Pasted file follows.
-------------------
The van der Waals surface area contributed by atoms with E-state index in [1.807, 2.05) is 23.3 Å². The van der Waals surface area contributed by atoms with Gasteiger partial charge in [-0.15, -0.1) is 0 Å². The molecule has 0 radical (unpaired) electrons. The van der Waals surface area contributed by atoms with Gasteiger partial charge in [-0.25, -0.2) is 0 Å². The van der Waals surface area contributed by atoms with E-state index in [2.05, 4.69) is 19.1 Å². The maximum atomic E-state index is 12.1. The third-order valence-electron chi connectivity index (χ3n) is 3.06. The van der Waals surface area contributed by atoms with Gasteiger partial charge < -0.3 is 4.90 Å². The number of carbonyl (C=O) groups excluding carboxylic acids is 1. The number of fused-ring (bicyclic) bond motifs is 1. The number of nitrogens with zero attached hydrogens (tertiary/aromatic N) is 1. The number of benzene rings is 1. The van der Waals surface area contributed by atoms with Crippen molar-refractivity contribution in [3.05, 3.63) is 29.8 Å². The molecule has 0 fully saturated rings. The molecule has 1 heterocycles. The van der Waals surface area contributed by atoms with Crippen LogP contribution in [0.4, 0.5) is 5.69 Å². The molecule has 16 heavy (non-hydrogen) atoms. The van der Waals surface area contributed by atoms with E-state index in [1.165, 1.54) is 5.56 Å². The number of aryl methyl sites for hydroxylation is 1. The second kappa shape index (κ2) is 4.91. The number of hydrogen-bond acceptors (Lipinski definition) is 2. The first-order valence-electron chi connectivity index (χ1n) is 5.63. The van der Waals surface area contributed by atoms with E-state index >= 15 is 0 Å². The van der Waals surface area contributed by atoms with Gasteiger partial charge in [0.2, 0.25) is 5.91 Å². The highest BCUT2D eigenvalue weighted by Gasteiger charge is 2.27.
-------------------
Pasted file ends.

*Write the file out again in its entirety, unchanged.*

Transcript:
The van der Waals surface area contributed by atoms with E-state index in [1.807, 2.05) is 23.3 Å². The van der Waals surface area contributed by atoms with Gasteiger partial charge in [-0.15, -0.1) is 0 Å². The molecule has 0 radical (unpaired) electrons. The van der Waals surface area contributed by atoms with Gasteiger partial charge in [-0.25, -0.2) is 0 Å². The van der Waals surface area contributed by atoms with E-state index in [2.05, 4.69) is 19.1 Å². The maximum atomic E-state index is 12.1. The third-order valence-electron chi connectivity index (χ3n) is 3.06. The van der Waals surface area contributed by atoms with Gasteiger partial charge < -0.3 is 4.90 Å². The number of carbonyl (C=O) groups excluding carboxylic acids is 1. The number of fused-ring (bicyclic) bond motifs is 1. The number of nitrogens with zero attached hydrogens (tertiary/aromatic N) is 1. The number of benzene rings is 1. The van der Waals surface area contributed by atoms with Crippen molar-refractivity contribution in [3.05, 3.63) is 29.8 Å². The molecule has 0 fully saturated rings. The molecule has 1 heterocycles. The van der Waals surface area contributed by atoms with Crippen LogP contribution in [0.4, 0.5) is 5.69 Å². The molecule has 16 heavy (non-hydrogen) atoms. The van der Waals surface area contributed by atoms with E-state index in [1.165, 1.54) is 5.56 Å². The number of aryl methyl sites for hydroxylation is 1. The second kappa shape index (κ2) is 4.91. The number of hydrogen-bond acceptors (Lipinski definition) is 2. The first-order valence-electron chi connectivity index (χ1n) is 5.63. The van der Waals surface area contributed by atoms with E-state index >= 15 is 0 Å². The van der Waals surface area contributed by atoms with Gasteiger partial charge in [0.2, 0.25) is 5.91 Å². The highest BCUT2D eigenvalue weighted by Gasteiger charge is 2.27.